Hospital, a BBC Two documentary, tells the story of doctors and nurses stretched to the limit as the hospital filled up with patients during September and October while the £4 million new Rainbow ward lay empty and unused.
Covid-19 infections across the Borough of Barnet had tripled within a week and much of the hour-long tv broadcast charts heroic efforts to manage the hospital’s chronic bed shortage and its success in treating elderly patients.
One of a BBC series about the work of the Royal Free Hospital Trust, the programme is a fitting tribute to the long history of Barnet Hospital which in November celebrated the 100th anniversary of the official opening of what in the 1920s was known as the Wellhouse Hospital.
The broadcast opens with scenes recorded on September 2 when staff were facing a resurgence in Covid-19 infections and the hospital was admitting more patients than it was discharging; 21 patients were waiting to be moved from the emergency department.
Staff took immediate action over the following days to try to increase discharges but were hampered by delays to the completion of the new Rainbow ward.
One of the hospital’s main wards for elderly patients had to be cleared to make room for infected patients who needed to be isolated.
The shortage of beds at Barnet was clear from start of the first wave of the pandemic when together the Royal Free at Hampstead and Barnet Hospital treated nearly 2,000 positive covid-19 patients.
In March, NHS England provided the trust with £4 million to build a new 35-bed unit, with 15 side rooms for isolation, to cope with the pandemic.
This single-storey ward has been constructed on the south-east side of the hospital, facing Bells Hill, and was finally opened after a two-month delay because of concerns about asbestos, electrical faults and fears about possible contamination to its water supply, perhaps by legionnaires disease.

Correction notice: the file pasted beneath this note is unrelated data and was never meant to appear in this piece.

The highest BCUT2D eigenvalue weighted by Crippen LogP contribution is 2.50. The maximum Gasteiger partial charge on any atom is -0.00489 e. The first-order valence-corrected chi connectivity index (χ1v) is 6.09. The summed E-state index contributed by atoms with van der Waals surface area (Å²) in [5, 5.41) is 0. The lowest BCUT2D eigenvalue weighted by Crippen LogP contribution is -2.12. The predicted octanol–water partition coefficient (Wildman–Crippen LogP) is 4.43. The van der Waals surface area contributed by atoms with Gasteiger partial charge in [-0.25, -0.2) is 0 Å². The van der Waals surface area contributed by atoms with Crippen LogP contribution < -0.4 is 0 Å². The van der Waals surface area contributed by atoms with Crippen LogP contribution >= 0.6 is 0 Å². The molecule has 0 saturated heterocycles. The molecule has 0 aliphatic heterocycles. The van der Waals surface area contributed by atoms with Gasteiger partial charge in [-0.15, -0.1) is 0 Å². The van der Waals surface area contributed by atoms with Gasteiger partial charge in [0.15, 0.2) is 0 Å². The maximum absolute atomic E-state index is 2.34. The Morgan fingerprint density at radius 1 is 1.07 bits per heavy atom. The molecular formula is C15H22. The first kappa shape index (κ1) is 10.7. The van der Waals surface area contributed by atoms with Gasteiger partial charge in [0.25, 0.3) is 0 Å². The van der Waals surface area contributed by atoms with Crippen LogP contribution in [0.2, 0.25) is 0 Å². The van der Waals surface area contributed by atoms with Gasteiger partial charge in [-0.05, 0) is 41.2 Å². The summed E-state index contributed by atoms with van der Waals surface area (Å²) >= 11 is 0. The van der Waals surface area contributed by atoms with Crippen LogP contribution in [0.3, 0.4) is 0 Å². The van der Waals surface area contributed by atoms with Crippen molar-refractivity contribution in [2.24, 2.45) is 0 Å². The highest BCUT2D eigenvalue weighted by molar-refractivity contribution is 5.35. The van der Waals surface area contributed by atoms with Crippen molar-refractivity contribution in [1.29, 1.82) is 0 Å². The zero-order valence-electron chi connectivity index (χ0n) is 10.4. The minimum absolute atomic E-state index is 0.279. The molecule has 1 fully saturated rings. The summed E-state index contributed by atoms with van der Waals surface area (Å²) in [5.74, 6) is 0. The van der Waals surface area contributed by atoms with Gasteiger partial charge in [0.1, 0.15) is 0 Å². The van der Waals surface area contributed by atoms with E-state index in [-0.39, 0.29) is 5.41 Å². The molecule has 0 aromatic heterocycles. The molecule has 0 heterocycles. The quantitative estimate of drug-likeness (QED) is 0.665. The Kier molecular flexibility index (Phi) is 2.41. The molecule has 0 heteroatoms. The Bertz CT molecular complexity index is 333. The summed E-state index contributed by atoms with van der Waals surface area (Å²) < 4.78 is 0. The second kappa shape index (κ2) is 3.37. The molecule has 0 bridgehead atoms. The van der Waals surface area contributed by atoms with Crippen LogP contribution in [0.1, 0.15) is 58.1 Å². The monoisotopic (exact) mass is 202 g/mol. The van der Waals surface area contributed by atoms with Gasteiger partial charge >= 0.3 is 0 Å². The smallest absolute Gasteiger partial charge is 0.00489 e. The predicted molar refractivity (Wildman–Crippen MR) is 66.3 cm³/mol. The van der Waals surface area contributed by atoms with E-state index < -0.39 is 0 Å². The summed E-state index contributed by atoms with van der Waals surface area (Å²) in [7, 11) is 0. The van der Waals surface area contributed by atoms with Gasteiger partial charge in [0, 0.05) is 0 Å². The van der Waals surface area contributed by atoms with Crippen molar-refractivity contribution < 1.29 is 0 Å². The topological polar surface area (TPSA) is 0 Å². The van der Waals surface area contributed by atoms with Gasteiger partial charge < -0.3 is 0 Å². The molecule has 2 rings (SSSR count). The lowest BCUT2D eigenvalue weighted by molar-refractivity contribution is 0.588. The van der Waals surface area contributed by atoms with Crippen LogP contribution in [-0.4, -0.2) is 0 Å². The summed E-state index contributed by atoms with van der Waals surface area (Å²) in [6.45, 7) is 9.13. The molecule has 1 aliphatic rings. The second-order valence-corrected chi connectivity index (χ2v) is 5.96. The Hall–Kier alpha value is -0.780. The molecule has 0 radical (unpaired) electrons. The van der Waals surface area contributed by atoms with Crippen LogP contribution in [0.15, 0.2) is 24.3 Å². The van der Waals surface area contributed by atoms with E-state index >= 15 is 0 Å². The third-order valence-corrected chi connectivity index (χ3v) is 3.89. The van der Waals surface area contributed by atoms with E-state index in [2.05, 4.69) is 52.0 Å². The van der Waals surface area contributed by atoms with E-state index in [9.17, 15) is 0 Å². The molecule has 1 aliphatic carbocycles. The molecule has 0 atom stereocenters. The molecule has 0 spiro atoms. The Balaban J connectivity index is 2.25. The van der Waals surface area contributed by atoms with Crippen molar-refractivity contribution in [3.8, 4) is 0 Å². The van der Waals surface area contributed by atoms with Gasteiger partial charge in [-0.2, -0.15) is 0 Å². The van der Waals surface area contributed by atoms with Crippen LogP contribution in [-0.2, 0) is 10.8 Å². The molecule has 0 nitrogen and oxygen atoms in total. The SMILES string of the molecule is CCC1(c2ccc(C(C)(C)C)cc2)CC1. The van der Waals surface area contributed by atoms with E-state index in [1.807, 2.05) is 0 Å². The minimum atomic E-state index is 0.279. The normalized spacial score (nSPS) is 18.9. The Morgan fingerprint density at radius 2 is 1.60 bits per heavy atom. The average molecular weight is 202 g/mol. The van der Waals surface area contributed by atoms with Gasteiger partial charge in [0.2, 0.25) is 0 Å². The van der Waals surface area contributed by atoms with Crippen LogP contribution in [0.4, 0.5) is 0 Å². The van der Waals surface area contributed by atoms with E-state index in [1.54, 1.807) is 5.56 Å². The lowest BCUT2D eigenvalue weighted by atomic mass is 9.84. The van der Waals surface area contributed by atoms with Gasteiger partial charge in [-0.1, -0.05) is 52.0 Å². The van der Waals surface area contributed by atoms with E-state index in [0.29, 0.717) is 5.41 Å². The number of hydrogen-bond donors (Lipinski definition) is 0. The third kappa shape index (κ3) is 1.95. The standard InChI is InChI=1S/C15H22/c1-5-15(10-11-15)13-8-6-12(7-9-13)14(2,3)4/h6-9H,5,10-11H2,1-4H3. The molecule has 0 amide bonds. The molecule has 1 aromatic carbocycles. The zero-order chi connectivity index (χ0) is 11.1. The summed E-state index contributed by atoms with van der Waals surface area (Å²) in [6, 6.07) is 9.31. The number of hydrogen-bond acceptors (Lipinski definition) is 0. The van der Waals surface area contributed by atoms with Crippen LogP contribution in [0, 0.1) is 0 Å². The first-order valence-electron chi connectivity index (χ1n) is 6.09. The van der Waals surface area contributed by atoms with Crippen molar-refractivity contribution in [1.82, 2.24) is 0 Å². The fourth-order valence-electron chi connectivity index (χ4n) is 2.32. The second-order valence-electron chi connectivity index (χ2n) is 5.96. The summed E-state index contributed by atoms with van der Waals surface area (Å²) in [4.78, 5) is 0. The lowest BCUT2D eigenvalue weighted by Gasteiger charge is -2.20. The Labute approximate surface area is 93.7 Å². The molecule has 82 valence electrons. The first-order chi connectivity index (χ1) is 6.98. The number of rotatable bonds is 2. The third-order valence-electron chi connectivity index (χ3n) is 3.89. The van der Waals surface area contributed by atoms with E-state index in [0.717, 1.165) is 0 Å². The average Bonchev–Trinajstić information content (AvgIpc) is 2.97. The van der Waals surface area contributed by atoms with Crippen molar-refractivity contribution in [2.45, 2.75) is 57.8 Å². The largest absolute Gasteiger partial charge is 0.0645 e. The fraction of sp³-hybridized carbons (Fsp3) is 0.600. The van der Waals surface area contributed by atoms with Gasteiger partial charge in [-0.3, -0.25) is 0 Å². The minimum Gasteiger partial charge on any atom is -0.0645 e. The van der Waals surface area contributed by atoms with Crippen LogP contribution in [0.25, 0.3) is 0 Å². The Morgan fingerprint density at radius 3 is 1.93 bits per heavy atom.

The closing sequence to the programme shows the new Rainbow ward getting the all-clear to open and the first covid-19 patient being moved across, the first of the transfers that allowed the ward being used in the main hospital to be deep cleaned and returned to elderly care.
Sarah Stanley, divisional director, expressed her delight that finally Rainbow was open for use.
By having a new covid-19 secure ward available outside the main hospital building, the staff would be able to protect infected patients during a winter crisis, as well as protect the rest of the hospital’s patients.
She admitted staff were exhausted by the pressures of Covd-19, but the pandemic had forced Barnet Hospital to test procedures which the administration had not thought were possible – a point echoed at the start of the programme when the commentary describes how the Royal Free Trust had overcome challenges as extreme as they were unprecedented.
The Borough of Barnet had one of the oldest populations in London, with nearly 100 care homes, and five of Barnet Hospital’s wards were dedicated to elderly care.
At the start of the second wave of infections there was no space for new Covid-19 patients and patients in the emergency department were waiting up to 15 hours for a bed.
Specialists teams began to assess older patients to see if they could be discharged but there were added problems because it was taking two days to get the result of a covid-19 test and patients could not be moved from isolation without negative swab.